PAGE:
Hon TE URUROA FLAVELL (Leader—Māori Party):
Tēnā koe, Mr Assistant Speaker. Firstly, can I say
Māori Party Co-leader Te Ururoa Flavell says the Conservative Party’s policies to get rid of the Māori seats, shut down the Waitangi Tribunal and implement ‘one law for all’ are ignorant, dangerous, and are not welcome in our political system or our country.
“New Zealand needs leaders that understand that indigenous rights are human rights, that cultural diversity and representation is good for democracy, and that the constitutional basis for our nationhood lies in Te Tiriti o Waitangi. We want all aspiring members of parliament to understand that dedicated Māori electorate seats distinguish our democratic process in Aotearoa,” says Mr Flavell. “The push for binding referendums by the Conservatives ties into their view around the Māori electorate seats that ‘what is good for one is good for us all.’ The Māori electorate seats are a conversation between Māori and the Crown, not for the majority of New Zealand making a decision for a minority.”
“We must not forget the first race-based law was introduced in 1858 – the English Laws Act which in one single statute imposed the culture, customs and conventions of Britain on all New Zealanders. We have been in catch-up mode ever since, trying to build a more representative parliament that encompasses all New Zealanders, not just those with a British passport. There is such competition to vie for votes based on drawing out inflammatory attitudes that unfortunately are still prevalent in some quarters. Politicians have a responsibility to educate and inform, not act in such a way as to provoke incite racial division and tension.”
“The Māori seats have been an important mechanism to try to protect and develop Māori interests, and Colin Craig needs to know that his party has no right to step in and try to take the rights away from tangata whenua – only tangata whenua have that right to determine what is in our best interests,” says Dr Pita Sharples.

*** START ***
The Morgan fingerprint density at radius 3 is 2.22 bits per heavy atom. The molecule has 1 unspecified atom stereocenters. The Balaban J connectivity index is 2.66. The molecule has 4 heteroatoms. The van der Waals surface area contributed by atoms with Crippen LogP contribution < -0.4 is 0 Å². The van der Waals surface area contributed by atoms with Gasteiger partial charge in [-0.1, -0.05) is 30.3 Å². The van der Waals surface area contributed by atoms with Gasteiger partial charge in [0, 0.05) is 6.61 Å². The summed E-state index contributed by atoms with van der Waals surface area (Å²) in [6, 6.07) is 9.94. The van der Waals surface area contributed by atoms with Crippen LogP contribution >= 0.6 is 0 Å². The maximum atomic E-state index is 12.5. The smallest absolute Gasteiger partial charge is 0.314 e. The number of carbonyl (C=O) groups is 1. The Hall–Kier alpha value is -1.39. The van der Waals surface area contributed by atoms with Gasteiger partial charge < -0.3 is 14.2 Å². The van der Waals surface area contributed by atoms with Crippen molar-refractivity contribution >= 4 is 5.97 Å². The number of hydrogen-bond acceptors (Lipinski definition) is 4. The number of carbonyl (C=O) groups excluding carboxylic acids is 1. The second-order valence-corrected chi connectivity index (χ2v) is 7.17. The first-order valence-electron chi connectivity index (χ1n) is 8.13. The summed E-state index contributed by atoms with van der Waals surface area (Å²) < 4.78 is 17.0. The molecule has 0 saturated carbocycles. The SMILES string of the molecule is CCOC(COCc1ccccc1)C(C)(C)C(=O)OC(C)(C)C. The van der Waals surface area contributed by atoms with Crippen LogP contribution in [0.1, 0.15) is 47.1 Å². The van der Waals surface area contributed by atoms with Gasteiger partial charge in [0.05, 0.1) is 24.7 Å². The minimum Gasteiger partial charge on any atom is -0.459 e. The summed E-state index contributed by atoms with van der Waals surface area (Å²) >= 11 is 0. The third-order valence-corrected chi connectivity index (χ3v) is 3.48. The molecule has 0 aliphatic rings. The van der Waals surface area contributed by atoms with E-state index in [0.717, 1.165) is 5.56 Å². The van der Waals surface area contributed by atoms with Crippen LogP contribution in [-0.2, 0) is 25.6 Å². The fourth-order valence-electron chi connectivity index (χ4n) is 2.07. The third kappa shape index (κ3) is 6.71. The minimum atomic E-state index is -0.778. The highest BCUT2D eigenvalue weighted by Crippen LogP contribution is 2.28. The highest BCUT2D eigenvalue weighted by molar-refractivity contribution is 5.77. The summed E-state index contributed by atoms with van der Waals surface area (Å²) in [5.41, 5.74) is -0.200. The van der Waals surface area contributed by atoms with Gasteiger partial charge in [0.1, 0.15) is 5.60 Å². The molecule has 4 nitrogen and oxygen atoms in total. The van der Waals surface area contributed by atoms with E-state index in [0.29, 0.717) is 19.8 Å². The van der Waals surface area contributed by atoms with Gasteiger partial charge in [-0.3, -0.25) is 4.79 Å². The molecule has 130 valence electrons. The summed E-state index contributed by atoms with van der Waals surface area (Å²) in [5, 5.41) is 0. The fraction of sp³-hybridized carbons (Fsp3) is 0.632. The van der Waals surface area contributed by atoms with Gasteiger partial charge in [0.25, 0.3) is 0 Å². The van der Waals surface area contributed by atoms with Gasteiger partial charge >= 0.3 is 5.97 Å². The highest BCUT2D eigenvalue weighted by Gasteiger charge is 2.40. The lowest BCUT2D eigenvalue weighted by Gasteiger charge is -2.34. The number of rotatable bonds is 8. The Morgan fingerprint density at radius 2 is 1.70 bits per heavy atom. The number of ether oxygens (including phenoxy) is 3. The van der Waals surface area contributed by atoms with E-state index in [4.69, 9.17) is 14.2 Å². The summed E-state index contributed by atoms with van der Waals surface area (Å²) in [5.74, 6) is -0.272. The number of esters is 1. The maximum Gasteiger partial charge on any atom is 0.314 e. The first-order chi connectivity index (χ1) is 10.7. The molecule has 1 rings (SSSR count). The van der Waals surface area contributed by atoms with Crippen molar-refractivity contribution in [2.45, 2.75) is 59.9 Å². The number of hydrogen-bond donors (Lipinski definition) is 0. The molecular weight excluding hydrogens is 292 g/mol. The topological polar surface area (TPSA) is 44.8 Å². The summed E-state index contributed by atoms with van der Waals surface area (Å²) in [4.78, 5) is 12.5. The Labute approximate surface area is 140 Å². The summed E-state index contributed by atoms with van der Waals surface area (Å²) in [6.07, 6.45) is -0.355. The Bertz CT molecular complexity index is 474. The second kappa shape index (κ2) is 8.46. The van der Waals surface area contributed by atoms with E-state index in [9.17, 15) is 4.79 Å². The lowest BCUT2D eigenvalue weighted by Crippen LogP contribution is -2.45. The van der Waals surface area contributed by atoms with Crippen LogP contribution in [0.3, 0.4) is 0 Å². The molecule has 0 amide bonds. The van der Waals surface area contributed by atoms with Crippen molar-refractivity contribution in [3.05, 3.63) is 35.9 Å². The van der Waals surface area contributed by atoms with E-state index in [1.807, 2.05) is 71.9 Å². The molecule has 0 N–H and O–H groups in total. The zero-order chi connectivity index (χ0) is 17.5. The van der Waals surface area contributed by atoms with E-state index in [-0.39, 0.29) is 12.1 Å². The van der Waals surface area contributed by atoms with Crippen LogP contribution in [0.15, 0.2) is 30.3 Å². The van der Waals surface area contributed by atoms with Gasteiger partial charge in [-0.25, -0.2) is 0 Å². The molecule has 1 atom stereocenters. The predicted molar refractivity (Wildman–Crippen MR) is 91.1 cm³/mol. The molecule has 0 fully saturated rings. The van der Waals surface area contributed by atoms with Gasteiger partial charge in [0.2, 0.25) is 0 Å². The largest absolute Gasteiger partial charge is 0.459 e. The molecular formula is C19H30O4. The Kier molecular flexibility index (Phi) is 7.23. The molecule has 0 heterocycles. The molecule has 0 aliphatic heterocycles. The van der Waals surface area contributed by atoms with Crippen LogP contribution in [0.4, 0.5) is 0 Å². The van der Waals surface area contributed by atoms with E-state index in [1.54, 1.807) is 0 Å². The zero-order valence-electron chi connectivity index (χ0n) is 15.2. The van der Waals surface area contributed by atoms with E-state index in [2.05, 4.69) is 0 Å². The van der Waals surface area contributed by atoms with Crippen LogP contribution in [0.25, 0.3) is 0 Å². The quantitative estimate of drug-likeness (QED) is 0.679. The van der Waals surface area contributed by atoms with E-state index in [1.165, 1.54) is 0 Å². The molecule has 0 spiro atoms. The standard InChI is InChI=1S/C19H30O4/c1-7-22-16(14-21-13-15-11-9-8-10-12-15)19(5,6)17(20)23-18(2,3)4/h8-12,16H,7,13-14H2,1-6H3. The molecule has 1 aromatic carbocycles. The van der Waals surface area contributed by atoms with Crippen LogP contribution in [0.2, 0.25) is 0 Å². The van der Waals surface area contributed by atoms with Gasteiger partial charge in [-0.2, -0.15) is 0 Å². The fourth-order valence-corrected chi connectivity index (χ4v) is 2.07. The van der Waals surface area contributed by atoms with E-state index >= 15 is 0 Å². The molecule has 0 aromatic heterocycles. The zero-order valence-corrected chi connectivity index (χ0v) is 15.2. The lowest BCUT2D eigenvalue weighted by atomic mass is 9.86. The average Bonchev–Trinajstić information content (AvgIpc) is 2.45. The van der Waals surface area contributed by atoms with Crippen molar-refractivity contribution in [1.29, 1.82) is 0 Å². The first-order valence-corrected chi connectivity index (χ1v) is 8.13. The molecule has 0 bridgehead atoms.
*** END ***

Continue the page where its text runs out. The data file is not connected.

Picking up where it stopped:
“Labour has tried in the past through the Foreshore and Seabed Act and by opposing the United Nations Declaration on the Rights of Indigenous People – and look how that went down. We have been down that track before and we do not want a repeat run. The reality is the New Zealand Government – after advocacy from the Māori Party – signed up to the Declaration on the Rights of Indigenous People in 2010 and it is here to stay.”
“It is so disappointing, in 2014, to hear the rhetoric espousing ideals of a vanilla nation, ‘beyond the colour of our neighbour’s skin’,” says Hon Tariana Turia, Co-leader of the Māori Party. “The Māori Party has always been proud to initiate initiatives around cultural competency in health, in education and across the social sector. Culture counts. We do not want to ignore or render irrelevant the rich cultural diversity that characterises our communities.”
“We have had over 170 years of attempts of assimilation from various politicians and political parties, and we continue to suffer the consequences of that policy to this day. The old assimilation policy is hidden behind a few new terms and slogans, such as One Law for All, but the intention is the same and we know all about it. In this day and age there is no place for political leaders who know nothing about our history and know nothing about us. There is no excuse for being ignorant and we the people will never ever tolerate policies that aim at taking things away from us without our informed consent. No more.”